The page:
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Ex parte Integra Lifesciences Corp

Supreme Court of Alabama

August 24, 2018

Ex parte Integra LifeSciences Corporation
v.
Kitti Outlaw, MD, et al. PETITION FOR WRIT OF MANDAMUS In re: Tawni Brooks and Bobby Brooks

          Mobile Circuit Court, CV-16-901036

          MAIN, JUSTICE.

         Integra LifeSciences Corporation ("Integra") petitions this Court for a writ of mandamus directing the Mobile Circuit Court to grant its motion to dismiss all claims filed against it by Tawni Brooks and her husband, Bobby Brooks. We grant the petition in part and deny it in part.

         I. Facts and Procedural History

         On May 19, 2014, Brooks underwent a double mastectomy and breast-reconstruction procedure at Springhill Memorial Hospital ("Springhill") in Mobile. Brooks experienced complications following her surgery, and a subsequent surgery performed on March 4, 2015, revealed that those complications were potentially related to surgical mesh implanted in her body as part of the 2014 procedure.

         On March 1, 2016, Brooks requested a copy of her medical records from Springhill. On the form used to request the records from Springhill, Brooks explained that the reason for her records request was to determine "what kind of mesh" had been used in her procedure. Once Brooks received her records, she provided them to her attorney.

         On March 19, 2016, Brooks sued the doctor who performed the procedure and various fictitiously named defendants, including "the manufacturer of the mesh used in [Brooks]'s operation." Brooks asserted claims of medical negligence, wantonness, and fraud against her doctor and asserted a product-liability claim under the Alabama Extended Manufacturer's Liability Doctrine ("AEMLD") and a breach-of-warranty claim against the fictitiously named defendants responsible for the manufacture of the surgical mesh.[1] On January 31, 2017, Brooks amended her complaint to substitute Johnson & Johnson, Inc. ("Johnson"), and Ethicon, Inc. ("Ethicon"), as the defendants responsible for the manufacture of the surgical mesh used in her operation.

         On March 4, 2017, counsel for Johnson and Ethicon emailed Brooks's counsel to inform him that the medical records they had obtained established that his clients did not manufacture the surgical-mesh products used in Brooks's procedure. The medical records obtained by Johnson and Ethicon related to Brooks's May 19, 2014, procedure included a document titled the "nursing intraop record." The nursing intraop record specifically identified the two types of surgical mesh used during Brooks's May 19, 2014, procedure: "SurgiMend Primatrix," a surgical mesh identified in the report as manufactured by TEI Biosciences, Inc. ("TEI"), a company acquired by Integra in 2015[2]; and Atrium mesh, a mesh identified as manufactured by Atrium Medical Corporation ("Atrium"). Counsel for Ethicon and Johnson provided the nursing intraop record to Brooks.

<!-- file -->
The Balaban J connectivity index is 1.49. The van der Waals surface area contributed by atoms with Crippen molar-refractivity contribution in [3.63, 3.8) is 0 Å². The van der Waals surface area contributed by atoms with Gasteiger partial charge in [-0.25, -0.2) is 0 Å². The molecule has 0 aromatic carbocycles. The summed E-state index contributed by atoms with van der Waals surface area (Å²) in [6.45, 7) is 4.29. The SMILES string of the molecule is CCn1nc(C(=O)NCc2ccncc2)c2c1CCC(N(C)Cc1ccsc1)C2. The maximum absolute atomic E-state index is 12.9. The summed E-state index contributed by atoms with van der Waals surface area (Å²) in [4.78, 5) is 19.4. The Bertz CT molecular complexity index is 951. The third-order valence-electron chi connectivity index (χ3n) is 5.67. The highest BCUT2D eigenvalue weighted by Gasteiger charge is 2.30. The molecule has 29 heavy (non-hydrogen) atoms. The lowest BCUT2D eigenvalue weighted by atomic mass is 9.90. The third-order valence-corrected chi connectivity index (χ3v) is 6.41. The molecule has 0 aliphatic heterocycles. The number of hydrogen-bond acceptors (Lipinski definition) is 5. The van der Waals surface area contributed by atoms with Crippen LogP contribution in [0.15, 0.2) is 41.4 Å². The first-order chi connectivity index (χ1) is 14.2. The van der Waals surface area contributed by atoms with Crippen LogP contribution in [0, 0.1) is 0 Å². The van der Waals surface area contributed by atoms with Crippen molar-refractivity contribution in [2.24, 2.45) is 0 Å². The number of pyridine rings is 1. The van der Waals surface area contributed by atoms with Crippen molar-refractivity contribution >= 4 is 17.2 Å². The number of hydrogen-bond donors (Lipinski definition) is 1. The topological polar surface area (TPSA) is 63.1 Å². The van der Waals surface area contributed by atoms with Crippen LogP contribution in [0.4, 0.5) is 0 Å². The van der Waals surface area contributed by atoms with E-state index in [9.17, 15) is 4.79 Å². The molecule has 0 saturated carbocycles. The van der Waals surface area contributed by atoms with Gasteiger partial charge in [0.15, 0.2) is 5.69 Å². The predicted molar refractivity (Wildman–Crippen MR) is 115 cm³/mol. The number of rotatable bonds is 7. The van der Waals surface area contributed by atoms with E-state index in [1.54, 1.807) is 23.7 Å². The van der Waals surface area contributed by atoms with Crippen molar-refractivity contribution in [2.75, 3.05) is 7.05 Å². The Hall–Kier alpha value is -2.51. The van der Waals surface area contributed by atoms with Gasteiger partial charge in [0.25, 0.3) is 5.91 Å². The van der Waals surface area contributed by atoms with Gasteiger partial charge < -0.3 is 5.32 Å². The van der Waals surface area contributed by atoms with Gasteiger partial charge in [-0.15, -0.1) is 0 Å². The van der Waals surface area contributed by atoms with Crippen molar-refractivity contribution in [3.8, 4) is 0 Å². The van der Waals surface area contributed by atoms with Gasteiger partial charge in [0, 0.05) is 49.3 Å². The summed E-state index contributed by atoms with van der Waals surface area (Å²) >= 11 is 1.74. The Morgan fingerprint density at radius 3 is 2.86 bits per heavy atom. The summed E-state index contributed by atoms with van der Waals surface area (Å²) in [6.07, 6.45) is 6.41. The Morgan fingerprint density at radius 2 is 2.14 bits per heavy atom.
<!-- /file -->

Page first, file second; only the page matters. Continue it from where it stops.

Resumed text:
On March 16, 2017, Brooks voluntarily dismissed the claims against Johnson and Ethicon and filed her second amended complaint, substituting Integra and Atrium for the fictitiously named defendants alleged to have manufactured the surgical mesh.

         On May 11, 2017, Integra moved for a summary judgment as to the claims against it on the grounds that Brooks's claims were barred by the applicable statute of limitations and that the second amended complaint did not relate back to the original complaint because, before filing her complaint, Brooks was provided a copy of the nursing intraop record that specifically identified SurgiMend as the surgical mesh used in her procedure. Integra supported its motion with an affidavit of Springhill's director of health-information management attesting that Brooks was provided with a copy of the nursing intraop record on March 1, 2016.

         Brooks responded to Integra's motion, contending that she had not been provided the nursing intraop record by Springhill and that she had not received that document until it was provided to her lawyer by Johnson and Ethicon's counsel on March 4, 2017. She argued that, after receiving the nursing intraop record, she promptly amended her complaint to substitute Integra for a fictitiously named defendant as the proper defendant manufacturer. Brooks attached her own affidavit to her response, stating that she had provided her attorney all the medical records that had been produced to her by Springhill. Brooks also attached an affidavit of her attorney, attesting that the nursing intraop record was not within the documents Brooks supplied to him.

         Integra responded that, even without the nursing intraop record, Brooks had in her possession a document specifically identifying SurgiMend as a type of mesh used in her procedure. It is undisputed that the records provided to Brooks by Springhill contained the surgeon's "operative report" detailing the May 19, 2014 surgical procedure. That report mentioned SurgiMend by name, stating, in part:

"Closure of the abdominal wall defect achieved with a Prolene mesh, as well as reinforced with SurgiMend, Bovine allograft overlay achieved with 0 Prolene interrupted running fashion."

         Integra argued that, with the knowledge of the specific trademarked brand-name of its surgical-mesh product, Brooks, through the exercise of due diligence, should have been able to identify Integra as its manufacturer.

         On March 15, 2018, the trial court entered an order denying Integra's motion for a summary ...


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